Reading up on 18th c. German society, I discovered something that may just have to go into the Willow Knot. A pastime of wellborn ladies, called parfilage, which at first I read as persiflage, but no, less wit required.
Parfilage, or in England, drizzling (I'm not making this up) was the pastime of unravelling gold braid, lace, or trim. Yes, really. Taking ornament apart. Now, I can see not wanting to waste gold thread, and unpicking or unravelling it seems a thrifty thing to do, akin to sides-to-middling sheets, a housewifely task my own mother performed. (If you're not familiar with that, it's exactly what it sounds like.) But as a courtly hobby? As something to fill one's days, up there with tambour-work and opus anglicanum?
Must be an exaggeration, I thought, and started looking for more references. Which I found. It does seem to have begun as an economy, with old-fashioned or worn uniforms and livery being refitted--cutting the buttons off and that sort of thing, and the remainder being given to charity/the poor. The braid could be unpicked, and the gold thread sold back to the goldsmith. Simple enough.
Somehow it was taken up by the nobility, in France and Austria, then in England (England is always a late adopter). Noble ladies were never without a bag to hold the unravelled braid, scissors, and a tool for unpicking. Court business and social gossip had a continual accompaniment of tsrr...tsrr...tsrr. (History of Needlework Tools and Accessories, Sylvia Groves, 1966)
Where did they get all the braid and lace? Aha, here's the meat of it. Gentlemen friends brought them old jackets and suchlike, as gifts. But the enthusiasm outran the supply of old clothes, and pretty soon the clever goldsmiths started making little figures and ornaments of galons that a gentleman could give to a lady for brief admiration followed by careful destruction.
"Sheep, dogs, squirrels, cradles, carriages in miniature, &c. were offered, admired, and then pulled to pieces for 'parfilage'. It afforded good opportunity for innumerable gallantries. A gentleman went to a masked ball in a costume purposely composed of cloth of gold and bullion, worth two hundred pounds, which he sent next day to a lady." (Lady Sarah Davison Nicolas, 1849)
A lady sufficiently flirtatious and industrious could reportedly earn 100 Louis d'or in a year. With apparently no damage to her reputation, either for the labour or the rapacity.
I'm not at all sure what I'm going to do with this, but it fits so clearly into the braiding / untying / knotting themes of Willow Knot that it must go somewhere in the court section.
In other news, I've found another way to make things difficult for Myl. She's been aware that she's vulnerable to accusations of witchcraft, or just nasty gossip, and today I figured out where that's going to happen and how. Yes. And how difficult it will be for her to confront or even track down.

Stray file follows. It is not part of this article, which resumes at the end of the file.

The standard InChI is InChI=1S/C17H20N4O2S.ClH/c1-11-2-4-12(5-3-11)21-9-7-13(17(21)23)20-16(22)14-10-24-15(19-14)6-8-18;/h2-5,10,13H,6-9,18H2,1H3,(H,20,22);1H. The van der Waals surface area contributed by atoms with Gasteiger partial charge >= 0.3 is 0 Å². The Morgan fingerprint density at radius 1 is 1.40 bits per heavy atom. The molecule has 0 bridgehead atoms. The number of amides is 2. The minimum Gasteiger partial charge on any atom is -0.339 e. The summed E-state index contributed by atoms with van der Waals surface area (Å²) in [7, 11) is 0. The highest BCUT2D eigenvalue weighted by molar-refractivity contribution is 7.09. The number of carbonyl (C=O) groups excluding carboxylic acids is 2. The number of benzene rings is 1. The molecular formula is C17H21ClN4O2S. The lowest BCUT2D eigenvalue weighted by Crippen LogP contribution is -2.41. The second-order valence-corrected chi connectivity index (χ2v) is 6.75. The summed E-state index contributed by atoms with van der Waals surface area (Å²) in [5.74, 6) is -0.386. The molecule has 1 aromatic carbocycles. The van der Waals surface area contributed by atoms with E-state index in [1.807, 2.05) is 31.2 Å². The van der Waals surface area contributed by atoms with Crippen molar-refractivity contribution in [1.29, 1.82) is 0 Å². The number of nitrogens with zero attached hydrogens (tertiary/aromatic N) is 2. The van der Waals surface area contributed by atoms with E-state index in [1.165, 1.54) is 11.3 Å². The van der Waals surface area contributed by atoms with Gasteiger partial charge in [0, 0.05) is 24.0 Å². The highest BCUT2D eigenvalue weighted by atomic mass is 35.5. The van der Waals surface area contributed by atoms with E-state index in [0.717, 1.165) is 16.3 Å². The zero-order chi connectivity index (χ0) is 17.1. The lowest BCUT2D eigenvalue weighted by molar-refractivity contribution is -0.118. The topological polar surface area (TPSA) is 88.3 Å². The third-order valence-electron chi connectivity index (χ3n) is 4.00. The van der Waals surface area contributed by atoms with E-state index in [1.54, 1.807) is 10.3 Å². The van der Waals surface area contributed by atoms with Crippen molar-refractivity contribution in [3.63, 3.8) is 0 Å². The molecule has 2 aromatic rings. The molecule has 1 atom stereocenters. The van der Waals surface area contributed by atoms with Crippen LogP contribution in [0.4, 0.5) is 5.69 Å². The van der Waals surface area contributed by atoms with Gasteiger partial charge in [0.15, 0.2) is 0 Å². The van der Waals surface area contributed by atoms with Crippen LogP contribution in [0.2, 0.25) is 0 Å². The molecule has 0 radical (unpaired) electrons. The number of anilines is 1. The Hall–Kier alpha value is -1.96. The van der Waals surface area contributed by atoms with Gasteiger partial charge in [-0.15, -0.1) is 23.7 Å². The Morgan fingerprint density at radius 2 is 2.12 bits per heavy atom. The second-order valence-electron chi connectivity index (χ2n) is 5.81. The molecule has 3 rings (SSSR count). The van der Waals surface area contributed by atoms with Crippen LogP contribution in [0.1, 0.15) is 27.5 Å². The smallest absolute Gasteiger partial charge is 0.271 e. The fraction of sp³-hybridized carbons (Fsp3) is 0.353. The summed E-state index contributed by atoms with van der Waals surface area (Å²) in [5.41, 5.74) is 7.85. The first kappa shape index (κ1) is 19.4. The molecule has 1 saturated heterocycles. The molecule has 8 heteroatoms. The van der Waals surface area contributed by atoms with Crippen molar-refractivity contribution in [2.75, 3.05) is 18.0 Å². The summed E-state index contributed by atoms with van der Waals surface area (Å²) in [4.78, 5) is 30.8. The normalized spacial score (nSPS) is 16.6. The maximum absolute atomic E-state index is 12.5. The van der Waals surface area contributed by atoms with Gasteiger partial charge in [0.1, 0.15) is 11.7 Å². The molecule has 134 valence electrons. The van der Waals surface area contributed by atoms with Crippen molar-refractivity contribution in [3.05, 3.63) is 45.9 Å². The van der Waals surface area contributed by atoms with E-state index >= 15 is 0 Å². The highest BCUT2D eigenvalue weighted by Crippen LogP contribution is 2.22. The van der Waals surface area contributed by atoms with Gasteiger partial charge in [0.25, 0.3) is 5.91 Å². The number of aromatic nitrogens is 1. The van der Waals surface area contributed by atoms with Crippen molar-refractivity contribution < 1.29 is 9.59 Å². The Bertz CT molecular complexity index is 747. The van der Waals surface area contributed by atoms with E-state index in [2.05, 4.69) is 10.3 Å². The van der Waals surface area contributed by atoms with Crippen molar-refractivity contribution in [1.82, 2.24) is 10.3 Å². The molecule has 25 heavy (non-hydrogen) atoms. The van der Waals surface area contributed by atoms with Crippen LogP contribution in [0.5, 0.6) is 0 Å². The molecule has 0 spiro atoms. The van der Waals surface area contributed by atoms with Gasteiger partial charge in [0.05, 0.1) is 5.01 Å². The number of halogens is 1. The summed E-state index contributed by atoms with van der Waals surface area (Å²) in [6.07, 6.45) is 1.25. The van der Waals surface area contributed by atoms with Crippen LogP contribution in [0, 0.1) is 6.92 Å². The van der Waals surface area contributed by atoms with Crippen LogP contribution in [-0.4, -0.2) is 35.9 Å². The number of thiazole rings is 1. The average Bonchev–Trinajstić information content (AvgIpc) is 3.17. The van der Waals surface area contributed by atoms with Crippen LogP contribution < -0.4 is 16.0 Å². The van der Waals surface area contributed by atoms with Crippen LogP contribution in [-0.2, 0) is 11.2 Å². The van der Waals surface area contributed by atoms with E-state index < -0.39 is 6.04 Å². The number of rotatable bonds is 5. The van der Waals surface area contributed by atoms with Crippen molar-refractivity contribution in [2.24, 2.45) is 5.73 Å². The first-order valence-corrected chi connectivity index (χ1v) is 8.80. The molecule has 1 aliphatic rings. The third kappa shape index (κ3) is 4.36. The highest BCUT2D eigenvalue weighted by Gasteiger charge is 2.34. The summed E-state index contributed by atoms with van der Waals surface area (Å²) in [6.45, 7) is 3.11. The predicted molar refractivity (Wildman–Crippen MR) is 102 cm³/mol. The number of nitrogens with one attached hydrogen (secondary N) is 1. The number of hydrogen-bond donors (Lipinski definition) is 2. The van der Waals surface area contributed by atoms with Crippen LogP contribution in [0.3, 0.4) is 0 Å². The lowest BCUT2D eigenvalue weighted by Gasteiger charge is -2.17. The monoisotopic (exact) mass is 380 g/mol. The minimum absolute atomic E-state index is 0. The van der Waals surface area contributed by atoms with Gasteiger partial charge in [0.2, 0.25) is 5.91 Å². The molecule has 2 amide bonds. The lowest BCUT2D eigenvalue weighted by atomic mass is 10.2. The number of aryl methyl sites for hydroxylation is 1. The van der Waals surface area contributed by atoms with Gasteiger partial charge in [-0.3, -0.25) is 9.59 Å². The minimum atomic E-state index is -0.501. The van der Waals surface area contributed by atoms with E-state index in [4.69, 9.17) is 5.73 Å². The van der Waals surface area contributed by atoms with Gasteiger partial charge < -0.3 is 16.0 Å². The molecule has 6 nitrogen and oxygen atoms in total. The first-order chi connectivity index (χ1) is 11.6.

A discussion on the book forum reminded me of the old belief that scratching a witch's face enough to draw blood would break her spell, and I think that's going to fit in nicely.
And last weekend, though I didn't get as much written as I'd hoped, I did figure out a way to up the drama of the scene where Alard has his last chance to catch Myl before she returns to the willow for good. Not only does he get to deal with the walking corpse of his queen (well, she's mostly dead) but Midame will be on the scene as well, and will probably try to prevent any reconciliation by whatever means she has access to.
More characters to keep track of in the room, but much better if she's there.
The awkward part is that I probably won't be home this weekend, although I have all sorts of bits to add to the story. I won't even be near an electrical outlet, most likely. The best I can do is to bring the research books I need and spend my spare time (which there will be hours of) reading what I didn't get to at Pennsic.
Presently reading: Blood and Ivory, by P.C. Hodgell, Meisha Merlin, 2002. I'm enjoying it, mostly because I like Hodgell's books, and I'm happy to read more of Jamethiel Priest's-Bane regardless. The stories so far are fairly slight, giving more depth to backstory already established in the series. It's for fans, and I'm a fan, so that works out nicely. It probably wouldn't appeal to someone who hadn't read the series, or to someone who wasn't also interested in how a writer develops a character. Jame has been with Hodgell since her teens or childhood, by the looks of it, and has gone through many settings and incarnations. I had a little thrill of confirmation to see that Tai-tastigon was intentionally a Fritz Leiber setting, because that's what I thought it was back when I first began reading.
As always, I'm vastly impressed that Jame escapes Mary Sue status. I don't quite know how, because I'm sure she'd score very high on the test. Perhaps because Hodgell is playing with the tropes, winding them until they snap?